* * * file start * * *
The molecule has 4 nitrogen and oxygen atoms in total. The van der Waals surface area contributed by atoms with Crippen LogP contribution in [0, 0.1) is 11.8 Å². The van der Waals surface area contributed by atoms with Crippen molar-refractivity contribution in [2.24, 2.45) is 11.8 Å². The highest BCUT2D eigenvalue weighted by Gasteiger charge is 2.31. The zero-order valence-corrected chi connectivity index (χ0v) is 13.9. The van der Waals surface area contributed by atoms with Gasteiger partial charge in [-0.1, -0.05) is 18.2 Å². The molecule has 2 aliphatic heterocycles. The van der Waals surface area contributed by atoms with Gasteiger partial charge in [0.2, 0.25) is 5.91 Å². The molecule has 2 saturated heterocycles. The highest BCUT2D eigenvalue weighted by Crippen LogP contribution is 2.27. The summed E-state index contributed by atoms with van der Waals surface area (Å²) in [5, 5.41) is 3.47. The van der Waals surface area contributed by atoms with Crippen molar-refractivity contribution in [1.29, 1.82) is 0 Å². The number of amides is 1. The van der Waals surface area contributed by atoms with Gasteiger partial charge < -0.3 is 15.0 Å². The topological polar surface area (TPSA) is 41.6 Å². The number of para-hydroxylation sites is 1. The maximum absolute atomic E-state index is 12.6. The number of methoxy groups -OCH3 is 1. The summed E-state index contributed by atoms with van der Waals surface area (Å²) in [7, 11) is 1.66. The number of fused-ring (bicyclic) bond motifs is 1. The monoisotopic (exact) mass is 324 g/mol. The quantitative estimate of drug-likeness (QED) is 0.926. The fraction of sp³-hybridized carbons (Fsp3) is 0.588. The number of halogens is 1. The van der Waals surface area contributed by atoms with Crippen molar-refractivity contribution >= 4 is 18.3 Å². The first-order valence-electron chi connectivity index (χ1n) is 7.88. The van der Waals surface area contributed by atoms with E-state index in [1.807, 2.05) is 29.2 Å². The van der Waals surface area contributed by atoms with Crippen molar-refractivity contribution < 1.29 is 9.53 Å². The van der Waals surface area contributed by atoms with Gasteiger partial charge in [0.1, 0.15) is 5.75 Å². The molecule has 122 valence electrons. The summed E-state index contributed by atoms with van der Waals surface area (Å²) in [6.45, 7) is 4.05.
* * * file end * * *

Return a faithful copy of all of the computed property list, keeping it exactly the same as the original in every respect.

The molecule has 4 nitrogen and oxygen atoms in total. The van der Waals surface area contributed by atoms with Crippen LogP contribution in [0, 0.1) is 11.8 Å². The van der Waals surface area contributed by atoms with Crippen molar-refractivity contribution in [2.24, 2.45) is 11.8 Å². The highest BCUT2D eigenvalue weighted by Gasteiger charge is 2.31. The zero-order valence-corrected chi connectivity index (χ0v) is 13.9. The van der Waals surface area contributed by atoms with Gasteiger partial charge in [-0.1, -0.05) is 18.2 Å². The molecule has 2 aliphatic heterocycles. The van der Waals surface area contributed by atoms with Gasteiger partial charge in [0.2, 0.25) is 5.91 Å². The molecule has 2 saturated heterocycles. The highest BCUT2D eigenvalue weighted by Crippen LogP contribution is 2.27. The summed E-state index contributed by atoms with van der Waals surface area (Å²) in [5, 5.41) is 3.47. The van der Waals surface area contributed by atoms with Crippen molar-refractivity contribution in [1.29, 1.82) is 0 Å². The number of amides is 1. The van der Waals surface area contributed by atoms with Gasteiger partial charge < -0.3 is 15.0 Å². The topological polar surface area (TPSA) is 41.6 Å². The number of para-hydroxylation sites is 1. The maximum absolute atomic E-state index is 12.6. The number of methoxy groups -OCH3 is 1. The summed E-state index contributed by atoms with van der Waals surface area (Å²) in [7, 11) is 1.66. The number of fused-ring (bicyclic) bond motifs is 1. The monoisotopic (exact) mass is 324 g/mol. The quantitative estimate of drug-likeness (QED) is 0.926. The fraction of sp³-hybridized carbons (Fsp3) is 0.588. The number of halogens is 1. The van der Waals surface area contributed by atoms with Crippen molar-refractivity contribution >= 4 is 18.3 Å². The first-order valence-electron chi connectivity index (χ1n) is 7.88. The van der Waals surface area contributed by atoms with E-state index in [1.807, 2.05) is 29.2 Å². The van der Waals surface area contributed by atoms with Crippen molar-refractivity contribution < 1.29 is 9.53 Å². The van der Waals surface area contributed by atoms with Gasteiger partial charge in [0.1, 0.15) is 5.75 Å². The molecule has 122 valence electrons. The summed E-state index contributed by atoms with van der Waals surface area (Å²) in [6.45, 7) is 4.05.